It may be apocryphal, but the old saying that compared lawmaking to sausage-making rings as true as ever, particularly as the Republican-led Congress seeks to "repeal and replace" Obamacare. The House of Representatives and the Senate each has its formal committees and informal caucuses through which the contentious bill must pass before it is ready for President Trump's signature.

Therefore, it should surprise no one if the early form of this bill undergoes significant, if not drastic, changes before it is reported out of the committees, not to mention when it is passed on the House and Senate floors. This is followed by the work of the conference committee consisting of key players from both chambers to reconcile predictable differences before being sent to the President.

One doesn't have to be jaded about this slow process, just mindful of the United States Constitution's welcome checks and balances, to appreciate the wisdom of taking care with, in this case, the health and insurance needs of the American people.

Leaving to one side the merits of the positions of the known Republican Party factions on the long-awaited corrective for the Democrats' legislative overreach of seven years ago, a measure this complicated and affecting so many interests is bound to require considerable political skill and willingness to compromise to pass.

Partisanship is not necessarily a bad thing for, as Thomas Jefferson once wrote, "If rogues organize, good men must also." But there is a difference between partisanship for one's country and sound policy and partisanship for one's opinions and interests. The sobering fact is that it is often hard to tell the difference.

So capable legislators will try to craft as best they can, taking into consideration both the rights and interests of the citizens and the likely internal and external obstacles to a bill's passage. While I am more than sympathetic to the Freedom Caucus's desire for a clean sweep on the Obamacare monstrosity that has simultaneously driven up rates and deductibles and reduced coverage, the House leadership is concerned about the painful transition to a market-friendly bill that retains coverage for those who recently obtained it.

It's not as if Republican control of Congress is so complete that the party can afford to indulge a massive split in its ranks. The Democrats, true to form, are telling the fable that repealing their signature legislation is tantamount to depriving millions of Americans of health care. Failure to pass a bill that repairs the most costly and meddlesome aspects of Obamacare is too high a priority for Republicans to fail in this session of Congress.

Speaking of Democrats, they would surely describe as sausage-making the Trump Administration's attempts to restrict by executive order the immigration of dangerous emigres from terrorist-exporting countries in southwestern Asia and northwestern Africa.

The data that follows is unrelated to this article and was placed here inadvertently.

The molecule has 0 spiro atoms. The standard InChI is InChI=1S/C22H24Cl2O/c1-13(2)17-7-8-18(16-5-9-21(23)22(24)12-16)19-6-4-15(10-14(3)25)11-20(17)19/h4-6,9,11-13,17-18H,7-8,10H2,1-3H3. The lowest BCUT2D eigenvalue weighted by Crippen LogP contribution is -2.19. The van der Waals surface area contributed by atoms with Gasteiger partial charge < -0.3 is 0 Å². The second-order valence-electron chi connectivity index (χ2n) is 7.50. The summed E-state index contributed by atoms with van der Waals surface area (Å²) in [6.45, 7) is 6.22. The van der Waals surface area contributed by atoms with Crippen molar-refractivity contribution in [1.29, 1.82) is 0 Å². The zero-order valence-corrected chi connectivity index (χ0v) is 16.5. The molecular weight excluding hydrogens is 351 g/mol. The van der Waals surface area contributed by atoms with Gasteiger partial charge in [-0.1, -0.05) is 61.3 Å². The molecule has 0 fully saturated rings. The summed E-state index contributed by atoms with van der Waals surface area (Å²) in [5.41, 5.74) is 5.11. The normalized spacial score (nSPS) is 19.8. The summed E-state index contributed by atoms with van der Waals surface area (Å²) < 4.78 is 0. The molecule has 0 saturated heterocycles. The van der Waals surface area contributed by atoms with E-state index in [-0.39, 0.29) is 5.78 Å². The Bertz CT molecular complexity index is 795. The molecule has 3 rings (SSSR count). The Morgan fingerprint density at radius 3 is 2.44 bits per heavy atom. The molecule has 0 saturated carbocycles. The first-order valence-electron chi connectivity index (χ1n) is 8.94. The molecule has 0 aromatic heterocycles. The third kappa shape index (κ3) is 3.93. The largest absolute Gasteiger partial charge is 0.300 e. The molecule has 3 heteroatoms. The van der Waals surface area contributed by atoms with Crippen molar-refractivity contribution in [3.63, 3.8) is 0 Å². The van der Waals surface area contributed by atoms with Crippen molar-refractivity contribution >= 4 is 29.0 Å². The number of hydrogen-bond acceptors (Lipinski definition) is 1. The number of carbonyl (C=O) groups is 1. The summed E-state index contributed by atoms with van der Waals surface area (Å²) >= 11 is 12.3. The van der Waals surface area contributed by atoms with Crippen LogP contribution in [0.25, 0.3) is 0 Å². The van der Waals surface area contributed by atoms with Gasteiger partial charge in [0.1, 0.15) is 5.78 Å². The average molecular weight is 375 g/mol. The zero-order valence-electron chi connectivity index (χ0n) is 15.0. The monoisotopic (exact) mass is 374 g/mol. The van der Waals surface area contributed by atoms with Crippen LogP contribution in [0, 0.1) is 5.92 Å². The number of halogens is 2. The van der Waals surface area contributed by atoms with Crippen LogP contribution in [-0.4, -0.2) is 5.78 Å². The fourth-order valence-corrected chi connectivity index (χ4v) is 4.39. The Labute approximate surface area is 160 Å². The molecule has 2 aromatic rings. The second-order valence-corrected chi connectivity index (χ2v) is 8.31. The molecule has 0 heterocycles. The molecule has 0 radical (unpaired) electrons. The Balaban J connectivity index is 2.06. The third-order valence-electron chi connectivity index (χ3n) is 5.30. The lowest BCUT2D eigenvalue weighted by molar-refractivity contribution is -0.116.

In the first place, whatever the shortcomings of Trump's first order, they are corrected in the second one now, like the first, being challenged in federal courts. More than this, the president's authority is based squarely on post-World War II legislation passed to check the influx of communists. The left was as indifferent to the country's internal security during Cold War days as it is in the current era of Muslim-inspired terrorism.

Because then-presidential candidate Donald Trump proposed in 2016 that Muslim immigration be slowed or halted, the left will never let go of the miscue, even though the travel ban is far more narrowly focused on seven countries that provide only weak information on persons fleeing abroad.

Of course, they are "predominately Muslim countries," as that religion at the moment is the only one in the world whose most militant followers have declared war on both Muslim and non-Muslim "infidels." Indeed Islam has a 14-century history of spreading the faith by the sword.

The left's attempt to cast sensible immigration policies as religious bigotry deserves ridicule. There are another four dozen or so "predominately Muslim countries" which are left out of the executive order, some of them outside the Middle East. Indeed, the countries singled out are all in the Middle East. Is this "geographical bigotry?" Or is Trump actually "anti-Arab?"

When Hitler started the second World War in Europe, he invaded "predominately Christian countries." (Shucks, when Napoleon engaged in military conquest nearly 150 years earlier, he did the same.) And when Japan, several years earlier than Germany, commenced hostilities in Asia, it invaded "predominately Buddhist countries." The world's troubles are seen narrowly through the left's phony "religious tolerance" lens.

The world's greatest statesmen not only have had to endure narrow partisanship; they were even defeated by it. We should not be surprised when less gifted successors display or face this perennial vice. Let's us hope the looming "sausages" are edible.

Richard Reeb taught political science, philosophy and journalism at Barstow Community College from 1970 to 2003. He is the author of "Taking Journalism Seriously: 'Objectivity' as a Partisan Cause" (University Press of America, 1999). He can be contacted at rhreeb@verizon.net